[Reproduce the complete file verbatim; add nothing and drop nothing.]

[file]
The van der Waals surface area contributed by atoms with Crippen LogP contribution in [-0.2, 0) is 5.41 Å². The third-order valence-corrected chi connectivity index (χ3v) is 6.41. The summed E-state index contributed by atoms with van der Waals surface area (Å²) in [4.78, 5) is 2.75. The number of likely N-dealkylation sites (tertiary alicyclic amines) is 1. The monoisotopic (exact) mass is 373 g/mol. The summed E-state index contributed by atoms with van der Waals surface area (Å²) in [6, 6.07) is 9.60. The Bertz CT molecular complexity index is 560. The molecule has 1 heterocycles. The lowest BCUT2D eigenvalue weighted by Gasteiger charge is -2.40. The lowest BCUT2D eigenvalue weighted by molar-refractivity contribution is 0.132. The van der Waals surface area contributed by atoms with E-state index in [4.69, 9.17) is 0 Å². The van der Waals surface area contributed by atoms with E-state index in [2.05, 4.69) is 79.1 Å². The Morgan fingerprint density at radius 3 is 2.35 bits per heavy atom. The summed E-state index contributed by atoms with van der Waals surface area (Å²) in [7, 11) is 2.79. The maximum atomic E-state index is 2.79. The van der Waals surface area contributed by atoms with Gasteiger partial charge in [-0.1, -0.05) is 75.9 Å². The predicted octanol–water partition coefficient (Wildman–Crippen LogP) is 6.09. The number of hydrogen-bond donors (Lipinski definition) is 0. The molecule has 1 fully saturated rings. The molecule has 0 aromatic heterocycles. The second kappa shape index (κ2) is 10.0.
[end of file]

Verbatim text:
The van der Waals surface area contributed by atoms with Crippen LogP contribution in [-0.2, 0) is 5.41 Å². The third-order valence-corrected chi connectivity index (χ3v) is 6.41. The summed E-state index contributed by atoms with van der Waals surface area (Å²) in [4.78, 5) is 2.75. The number of likely N-dealkylation sites (tertiary alicyclic amines) is 1. The monoisotopic (exact) mass is 373 g/mol. The summed E-state index contributed by atoms with van der Waals surface area (Å²) in [6, 6.07) is 9.60. The Bertz CT molecular complexity index is 560. The molecule has 1 heterocycles. The lowest BCUT2D eigenvalue weighted by Gasteiger charge is -2.40. The lowest BCUT2D eigenvalue weighted by molar-refractivity contribution is 0.132. The van der Waals surface area contributed by atoms with E-state index in [4.69, 9.17) is 0 Å². The van der Waals surface area contributed by atoms with E-state index in [2.05, 4.69) is 79.1 Å². The Morgan fingerprint density at radius 3 is 2.35 bits per heavy atom. The summed E-state index contributed by atoms with van der Waals surface area (Å²) in [7, 11) is 2.79. The maximum atomic E-state index is 2.79. The van der Waals surface area contributed by atoms with Gasteiger partial charge in [-0.1, -0.05) is 75.9 Å². The predicted octanol–water partition coefficient (Wildman–Crippen LogP) is 6.09. The number of hydrogen-bond donors (Lipinski definition) is 0. The molecule has 1 fully saturated rings. The molecule has 0 aromatic heterocycles. The second kappa shape index (κ2) is 10.0.